Last night I read my grandma’s diary.
When I was a kid in Flint, Michigan, Grandma Bender, who lived on the home farm back in the mountains, represented all that was simple and safe and bountiful. At her many tables, my fifty-some cousins and I ate endless mounds of mashed potatoes and falling-off-the bone turkey and rich slices of rhubarb pie. Once fed, we played riotous games of no-bears-are-out-tonight and sat on the hillside to watch the older cousins race down the slope on their hands.
And at first twilight, we’d be called from our play. Sitting on chairs and benches and blankets under the trees, we’d sing I Love My Mountain Home and Twilight is Stealing—trying to match the bass and alto and tenor and soprano voices of the grownups.
It was this grandma who surprised us with a visit to Flint on what happened to be the day John F. Kennedy was shot. The city was still new to us then. The water tasted bad, my class had a bully, our neighbor beat his wife, and racial tensions were rising. And on the way home from school that day, I learned about the assassination from a carful of raucous, horn-honking high schoolers.
And that was the afternoon I found Grandma Bender at our kitchen table. She sat there, short and round, snapping green beans for dinner. Her hair pinned under her head covering, her cape dress covered with an apron, and her instant smile—all this was such a contrast to my day that I felt two worlds had collided.
When my grandma went back to her mountain farm, I went with her—in my mind, that is. When life got tough in Flint, I’d imagine sitting in her kitchen, watching her roll out pie crusts, or in the living room darning socks with her new radio playing music. A place of peace, where no trouble came.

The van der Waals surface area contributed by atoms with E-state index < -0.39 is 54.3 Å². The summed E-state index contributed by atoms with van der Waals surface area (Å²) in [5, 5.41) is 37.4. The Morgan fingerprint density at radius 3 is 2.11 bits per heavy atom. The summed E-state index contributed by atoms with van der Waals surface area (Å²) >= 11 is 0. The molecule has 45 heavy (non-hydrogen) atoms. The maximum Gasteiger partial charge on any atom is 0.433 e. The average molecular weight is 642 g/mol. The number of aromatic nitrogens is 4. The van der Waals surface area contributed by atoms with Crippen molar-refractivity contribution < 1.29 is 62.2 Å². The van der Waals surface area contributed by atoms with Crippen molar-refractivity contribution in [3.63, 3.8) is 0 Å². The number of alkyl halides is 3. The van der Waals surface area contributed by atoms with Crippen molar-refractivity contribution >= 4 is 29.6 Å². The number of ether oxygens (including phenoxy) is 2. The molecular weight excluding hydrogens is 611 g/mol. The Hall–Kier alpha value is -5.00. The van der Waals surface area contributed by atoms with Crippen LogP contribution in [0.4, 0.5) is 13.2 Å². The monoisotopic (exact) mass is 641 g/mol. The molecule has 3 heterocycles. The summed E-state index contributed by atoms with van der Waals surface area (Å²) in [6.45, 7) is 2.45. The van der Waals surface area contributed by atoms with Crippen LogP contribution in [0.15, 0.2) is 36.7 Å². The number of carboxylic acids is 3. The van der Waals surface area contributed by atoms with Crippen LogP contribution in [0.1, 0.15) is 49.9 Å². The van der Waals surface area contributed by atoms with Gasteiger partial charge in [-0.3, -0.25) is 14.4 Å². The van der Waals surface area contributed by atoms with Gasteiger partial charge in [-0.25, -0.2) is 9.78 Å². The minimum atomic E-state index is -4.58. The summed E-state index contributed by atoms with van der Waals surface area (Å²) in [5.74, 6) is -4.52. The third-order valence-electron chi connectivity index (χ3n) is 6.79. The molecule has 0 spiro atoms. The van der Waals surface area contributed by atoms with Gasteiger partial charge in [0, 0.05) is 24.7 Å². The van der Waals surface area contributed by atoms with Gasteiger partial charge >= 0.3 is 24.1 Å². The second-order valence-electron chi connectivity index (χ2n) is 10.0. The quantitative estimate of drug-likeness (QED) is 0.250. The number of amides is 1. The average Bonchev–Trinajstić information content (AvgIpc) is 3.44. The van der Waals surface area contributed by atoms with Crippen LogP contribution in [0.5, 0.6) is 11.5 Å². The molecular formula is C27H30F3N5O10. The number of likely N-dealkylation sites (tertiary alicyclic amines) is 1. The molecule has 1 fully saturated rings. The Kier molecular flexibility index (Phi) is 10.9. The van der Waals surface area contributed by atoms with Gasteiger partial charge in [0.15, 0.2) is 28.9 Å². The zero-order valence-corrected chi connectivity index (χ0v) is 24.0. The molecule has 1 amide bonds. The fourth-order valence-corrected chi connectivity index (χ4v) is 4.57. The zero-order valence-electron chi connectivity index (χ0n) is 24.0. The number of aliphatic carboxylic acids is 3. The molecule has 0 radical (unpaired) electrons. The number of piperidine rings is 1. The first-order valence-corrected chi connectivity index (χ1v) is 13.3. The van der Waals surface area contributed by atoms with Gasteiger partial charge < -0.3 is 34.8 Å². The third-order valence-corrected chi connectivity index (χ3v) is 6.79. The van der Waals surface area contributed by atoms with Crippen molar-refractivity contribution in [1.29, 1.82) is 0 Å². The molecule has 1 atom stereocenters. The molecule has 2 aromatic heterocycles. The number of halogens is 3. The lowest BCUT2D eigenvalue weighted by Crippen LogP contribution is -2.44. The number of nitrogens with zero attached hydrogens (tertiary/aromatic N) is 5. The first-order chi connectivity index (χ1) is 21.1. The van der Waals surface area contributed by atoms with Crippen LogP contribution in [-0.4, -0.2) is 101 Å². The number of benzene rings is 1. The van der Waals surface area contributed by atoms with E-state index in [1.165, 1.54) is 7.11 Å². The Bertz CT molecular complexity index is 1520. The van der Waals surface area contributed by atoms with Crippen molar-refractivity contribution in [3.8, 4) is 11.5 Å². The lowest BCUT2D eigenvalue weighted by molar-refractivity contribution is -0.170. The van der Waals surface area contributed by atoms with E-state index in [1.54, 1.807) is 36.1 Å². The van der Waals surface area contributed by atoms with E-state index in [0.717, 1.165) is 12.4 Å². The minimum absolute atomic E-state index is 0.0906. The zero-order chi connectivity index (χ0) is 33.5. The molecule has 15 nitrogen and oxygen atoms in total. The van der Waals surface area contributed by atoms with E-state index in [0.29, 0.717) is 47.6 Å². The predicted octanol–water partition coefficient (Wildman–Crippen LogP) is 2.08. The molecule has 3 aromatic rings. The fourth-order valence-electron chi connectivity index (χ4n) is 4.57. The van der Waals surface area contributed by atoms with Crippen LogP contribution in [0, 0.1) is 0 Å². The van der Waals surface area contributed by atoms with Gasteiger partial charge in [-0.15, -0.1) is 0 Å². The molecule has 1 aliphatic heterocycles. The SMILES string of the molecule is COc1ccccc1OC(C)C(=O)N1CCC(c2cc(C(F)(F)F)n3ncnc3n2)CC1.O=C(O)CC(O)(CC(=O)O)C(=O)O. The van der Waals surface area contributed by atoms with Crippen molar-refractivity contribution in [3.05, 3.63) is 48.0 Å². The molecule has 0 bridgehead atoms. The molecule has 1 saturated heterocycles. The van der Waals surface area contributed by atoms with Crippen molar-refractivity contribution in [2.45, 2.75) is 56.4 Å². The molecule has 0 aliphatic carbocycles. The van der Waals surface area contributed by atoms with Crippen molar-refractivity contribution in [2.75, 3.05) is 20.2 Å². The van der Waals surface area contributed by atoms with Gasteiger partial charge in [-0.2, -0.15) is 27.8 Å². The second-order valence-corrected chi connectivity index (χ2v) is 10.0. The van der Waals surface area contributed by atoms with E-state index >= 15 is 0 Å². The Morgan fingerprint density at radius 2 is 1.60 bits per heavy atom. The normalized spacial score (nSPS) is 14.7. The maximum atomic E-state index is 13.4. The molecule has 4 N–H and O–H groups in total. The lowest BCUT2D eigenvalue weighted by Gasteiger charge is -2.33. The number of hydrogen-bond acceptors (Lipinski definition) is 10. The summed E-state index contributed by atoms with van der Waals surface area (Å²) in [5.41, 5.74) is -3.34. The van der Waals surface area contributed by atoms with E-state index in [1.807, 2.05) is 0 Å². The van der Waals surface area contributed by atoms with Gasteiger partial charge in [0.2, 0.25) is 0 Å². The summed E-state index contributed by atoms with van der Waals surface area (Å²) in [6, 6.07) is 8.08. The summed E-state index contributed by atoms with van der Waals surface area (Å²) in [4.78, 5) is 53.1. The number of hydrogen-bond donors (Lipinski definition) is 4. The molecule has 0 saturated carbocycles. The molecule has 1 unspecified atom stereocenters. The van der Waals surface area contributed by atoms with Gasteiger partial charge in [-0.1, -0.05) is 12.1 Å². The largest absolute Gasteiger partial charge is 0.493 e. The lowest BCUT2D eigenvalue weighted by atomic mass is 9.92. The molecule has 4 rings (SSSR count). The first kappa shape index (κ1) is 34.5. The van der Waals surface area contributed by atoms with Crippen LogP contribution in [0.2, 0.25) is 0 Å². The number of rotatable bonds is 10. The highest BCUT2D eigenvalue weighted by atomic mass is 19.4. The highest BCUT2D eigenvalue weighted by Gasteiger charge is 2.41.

But last night I read my grandma’s diary—and with adult eyes.
All the years I planned lessons and graded mounds of school papers and managed classes of middle school kids and checked through security at the prison school, I’d contrast my life with Grandma, thinking of her as having a leisurely day quilting with her sisters. But her diary showed me otherwise. She “dressed” a thousand chickens and sewed six pairs of bloomers in a day and hilled in 500 strawberry plants and took the wash off the line because the snow would come before it was dry.
I had thought my stress was high. But in the diary I read about her fear of babies dying. And the sickness that seemed to be all around her for weeks and months and years: polio and pneumonia and rheumatism and grippe. And fevers—page after page—hers, grandpa’s, her children and grandchildren and friends. She worried about people falling through hay holes and onto the tines of pitchforks and drowning in farm ponds. She had known these things to happen.
She also wrote about her “nerves” not being good and her heartbeats “messing up”, and I could see why as I read coded messages I didn’t fully understand, but that showed me that she, too, worried about children and grandchildren—and not just their bodies.
Reading Grandma Bender’s diary made her not only a comfort for the journey, but also a companion.